Camp Totally Immerses Deploying Guard, Reserve Troops
By Sgt. 1st Class Doug Sample, USA
American Forces Press Service
CAMP SHELBY, Miss., May. 6, 2005 They push and shove against the soldiers who form a human barricade. They call them names and try their patience.
Reserve soldiers at the Joint Mobilization Training Center, Camp Shelby, Miss., try to calm an angry crowd of villagers played by Iraqi-Americans. The training is part of the soldiers' situational awareness instruction prior to deployment overseas. Photo by Maj. Art Sharpe, USA
(Click photo for screen-resolution image);high-resolution image available.
As the crowd gets larger, their voices grow stronger. As the soldiers beg for calm, the angry crowd grows out of control.
Moments later, more chaos erupts. A homemade bomb detonates near a mosque. Wounded and dead Iraqis, all innocent, lie everywhere, another tense situation to which the soldiers must respond.
For soldiers deployed to Iraq, it's just another day in theater. But this is Camp Shelby, Miss.
The rioting crowd and the explosions are all part of the training that thousands of Guard and Reserve soldiers receive at the Joint Mobilization Center here before they deploy to Iraq and Afghanistan.
"Sometimes there is the look of absolute fear in these young soldiers' eyes," said Army Maj. Art Sharpe, public affairs officer for the 3rd Brigade, 87th Division. "There is a concerned look, not for their safety, but because sometimes you're facing down a line of 80 to 150 screaming villagers, and it creates quite a bit a tension."
It is a dose of reality that leaders here call "theater immersion." It shows soldiers at point-blank range what to expect when they get in country.
Lt. Gen. Russel L. Honore, 1st Army commander, and Army Col. Daniel L. Zajac, in charge of training support, developed the concept of placing soldiers, leaders and units into an environment that approximates what they will encounter in combat.
As 1st Army commander, Honore oversees training, mobilization and deployment of Reserve and Guard units in the eastern United States, Puerto Rico and the U.S. Virgin Islands. Zajac is in charge of training at Camp Shelby.
"When soldiers get off the bus at the mobilization station, they must feel they have arrived in Iraq or Afghanistan," Honore wrote in an article for the Army's Combined Arms Center publication, "Military Review."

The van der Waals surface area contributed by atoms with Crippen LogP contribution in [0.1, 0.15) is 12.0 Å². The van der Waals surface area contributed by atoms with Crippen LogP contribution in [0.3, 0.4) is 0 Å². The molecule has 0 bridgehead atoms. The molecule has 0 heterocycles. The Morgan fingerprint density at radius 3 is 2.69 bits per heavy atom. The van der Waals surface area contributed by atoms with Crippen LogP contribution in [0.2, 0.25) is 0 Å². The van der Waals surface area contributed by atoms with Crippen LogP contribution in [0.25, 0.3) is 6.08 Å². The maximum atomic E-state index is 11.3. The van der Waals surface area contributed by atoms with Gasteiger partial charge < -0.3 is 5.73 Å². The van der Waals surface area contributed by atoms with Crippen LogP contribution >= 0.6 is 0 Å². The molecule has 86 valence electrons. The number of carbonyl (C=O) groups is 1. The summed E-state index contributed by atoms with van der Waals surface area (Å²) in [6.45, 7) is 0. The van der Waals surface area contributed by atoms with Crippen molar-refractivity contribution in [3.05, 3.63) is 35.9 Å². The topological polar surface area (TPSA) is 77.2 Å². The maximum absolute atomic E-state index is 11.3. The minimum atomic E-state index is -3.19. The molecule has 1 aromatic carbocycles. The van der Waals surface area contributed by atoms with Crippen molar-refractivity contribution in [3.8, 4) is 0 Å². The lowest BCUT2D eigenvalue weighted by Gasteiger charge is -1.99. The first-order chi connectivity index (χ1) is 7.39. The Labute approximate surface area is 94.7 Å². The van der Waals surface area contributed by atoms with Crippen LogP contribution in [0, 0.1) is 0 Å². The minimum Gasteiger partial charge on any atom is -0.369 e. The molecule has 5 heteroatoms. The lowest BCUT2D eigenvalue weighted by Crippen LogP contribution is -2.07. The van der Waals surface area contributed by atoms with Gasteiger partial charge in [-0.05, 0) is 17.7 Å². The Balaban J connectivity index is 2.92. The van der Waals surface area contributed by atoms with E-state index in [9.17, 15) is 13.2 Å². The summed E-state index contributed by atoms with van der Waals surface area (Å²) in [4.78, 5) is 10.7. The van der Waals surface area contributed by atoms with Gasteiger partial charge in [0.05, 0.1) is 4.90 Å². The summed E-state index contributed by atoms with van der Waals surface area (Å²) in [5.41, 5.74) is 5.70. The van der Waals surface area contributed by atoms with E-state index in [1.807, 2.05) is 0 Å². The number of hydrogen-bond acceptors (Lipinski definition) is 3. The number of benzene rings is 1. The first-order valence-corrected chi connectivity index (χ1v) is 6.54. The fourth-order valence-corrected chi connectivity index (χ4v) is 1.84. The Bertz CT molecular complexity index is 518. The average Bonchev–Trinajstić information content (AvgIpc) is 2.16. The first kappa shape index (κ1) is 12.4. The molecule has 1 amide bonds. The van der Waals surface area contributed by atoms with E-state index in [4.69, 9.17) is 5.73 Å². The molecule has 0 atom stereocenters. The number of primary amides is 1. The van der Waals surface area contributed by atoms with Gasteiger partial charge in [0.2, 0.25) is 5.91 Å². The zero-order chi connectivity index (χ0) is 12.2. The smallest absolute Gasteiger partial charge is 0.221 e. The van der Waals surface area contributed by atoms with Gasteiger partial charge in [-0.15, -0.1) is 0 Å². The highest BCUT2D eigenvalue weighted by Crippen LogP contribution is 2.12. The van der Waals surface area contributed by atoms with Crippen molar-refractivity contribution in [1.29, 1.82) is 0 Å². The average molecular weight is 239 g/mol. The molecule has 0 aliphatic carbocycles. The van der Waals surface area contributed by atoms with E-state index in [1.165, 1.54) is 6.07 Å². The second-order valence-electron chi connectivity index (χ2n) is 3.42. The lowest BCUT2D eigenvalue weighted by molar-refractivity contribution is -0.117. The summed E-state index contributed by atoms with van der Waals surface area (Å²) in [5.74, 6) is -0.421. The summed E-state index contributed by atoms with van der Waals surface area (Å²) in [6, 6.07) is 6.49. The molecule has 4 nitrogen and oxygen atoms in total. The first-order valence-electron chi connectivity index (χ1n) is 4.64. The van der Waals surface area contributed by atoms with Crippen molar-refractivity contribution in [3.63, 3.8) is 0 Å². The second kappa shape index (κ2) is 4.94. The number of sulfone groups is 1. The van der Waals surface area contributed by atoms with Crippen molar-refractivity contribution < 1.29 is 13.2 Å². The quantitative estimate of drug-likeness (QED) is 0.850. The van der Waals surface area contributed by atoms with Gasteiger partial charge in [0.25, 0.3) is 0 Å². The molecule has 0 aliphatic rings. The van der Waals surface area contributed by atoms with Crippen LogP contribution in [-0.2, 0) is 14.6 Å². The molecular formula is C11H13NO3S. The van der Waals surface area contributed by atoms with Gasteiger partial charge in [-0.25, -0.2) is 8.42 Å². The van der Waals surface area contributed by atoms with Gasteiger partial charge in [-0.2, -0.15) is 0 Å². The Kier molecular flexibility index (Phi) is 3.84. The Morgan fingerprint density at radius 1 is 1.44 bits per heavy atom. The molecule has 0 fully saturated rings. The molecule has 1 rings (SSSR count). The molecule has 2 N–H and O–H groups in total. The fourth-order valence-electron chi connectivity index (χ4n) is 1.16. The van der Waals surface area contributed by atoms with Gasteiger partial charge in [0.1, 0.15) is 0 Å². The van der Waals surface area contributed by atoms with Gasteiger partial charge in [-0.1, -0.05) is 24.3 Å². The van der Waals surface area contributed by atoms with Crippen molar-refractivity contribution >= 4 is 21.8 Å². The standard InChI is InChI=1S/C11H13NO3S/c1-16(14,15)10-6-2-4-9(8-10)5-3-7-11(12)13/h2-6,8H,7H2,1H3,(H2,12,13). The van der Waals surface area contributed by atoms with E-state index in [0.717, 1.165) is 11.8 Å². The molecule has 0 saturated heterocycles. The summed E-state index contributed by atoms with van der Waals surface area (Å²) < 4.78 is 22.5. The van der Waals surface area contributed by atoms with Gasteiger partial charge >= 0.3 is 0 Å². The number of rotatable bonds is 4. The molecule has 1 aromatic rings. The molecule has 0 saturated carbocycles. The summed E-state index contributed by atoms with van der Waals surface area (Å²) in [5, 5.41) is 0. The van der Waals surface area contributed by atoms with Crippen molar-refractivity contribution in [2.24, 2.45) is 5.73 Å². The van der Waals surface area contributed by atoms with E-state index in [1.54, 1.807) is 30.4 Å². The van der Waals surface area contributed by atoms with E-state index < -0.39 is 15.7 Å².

The mock Iraqi village here was built solely for this purpose. It's a bit different from the ordinary MOUT -- military operations in urban terrain - training facility in that for anyone who has ever visited Iraq, it looks quite real, soldiers said.
There is a mosque, a post-Saddam Hussein voter registration office, a police station, markets, walled residences, traffic circles and tunnels. The telephone and electric cables hang low.
The towns are even given names of places in Iraq, such as Al Jaffah and Al Keim.
People hired to put on the demonstrations, including 80 or so Iraqi-Americans, are paid $12 to $20 an hour. Speaking only in their native language, the Iraqis serve as linguists and play the roles of village mayors, police chiefs, religious leaders, terrorists and news reporters. They also conduct joint U.S. patrols as Iraqi National Guardsmen and border police.
But the realism really takes hold with the first bomb explosion.
As in Iraq, improvised explosive device attacks at Camp Shelby, though simulated, can come at any time, as trainers here have made IED detection and deterrence an integral part of the training.
Army Col. Damon Penn, commander of the 4th Brigade, 85th Division, who recently completed training Army Reserve soldiers from Pennsylvania for their deployment, said soldiers are taught early on about the IED threat.
He said to ensure soldiers understand the threat, they are attacked often during training. He noted that when soldiers first arrive to mobilize, they are exposed to a simulated IED attack.
"They don't know how to respond at that particular time," he pointed out. "But we make it a point to tell them that IEDs are the No. 1 killer on the battlefield, and while they are here we will work with them every day, train them every day, and they will have an event every day to help them prepare for what they're going to face on the battlefield."
As part of their training, soldiers are put in a forward operating base much like the one they will operate out of in theater. "They are exposed to enemy activity as well as IEDs 24 hours a day," Penn said.
"The IED threat in Iraq is ubiquitous," Zajac noted, "and as part of the training here the threat needs to be ubiquitous so that the soldiers gain situational understanding and situational awareness of the threat."
Considerable attention is given to how to avoid an IED attack on a convoy. Soldiers receive five days of ground-assault convoy training aimed at helping them survive an ambush or IED attack, said Lt. Col. William Wolfarth, the course instructor.
Tasked with delivering relief supplies, convoys are taken out on a local four-lane highway as in Iraq. Upon returning to the camp's training area, they soldiers are hit with ambushes and IEDs. "Each convoy encounters at least eight IEDs or vehicle IEDs," Wolfarth explained.
During this training, he said, soldiers will fire some 200 rounds of M-16 ammunition at insurgent targets. Crew-served weapons, such as .50-caliber machine guns, will fire 400 to 500 rounds, he said.
The soldiers, who spend three to five months here training, say they have benefited from the "theater immersion" technique.
"We did a lot of training on IEDs, and we learned a lot, which was good because they are the No. 1 killer," said Pfc. Stephen Buxton, 19, B Troop, 1st Battalion, 104th Cavalry Regiment.
And with his unit pulling out any day, Buxton explained, the training gave him a clear understanding of going to Iraq "to help bring peace." And, he added, "Now I have an idea of what to expect when I get there."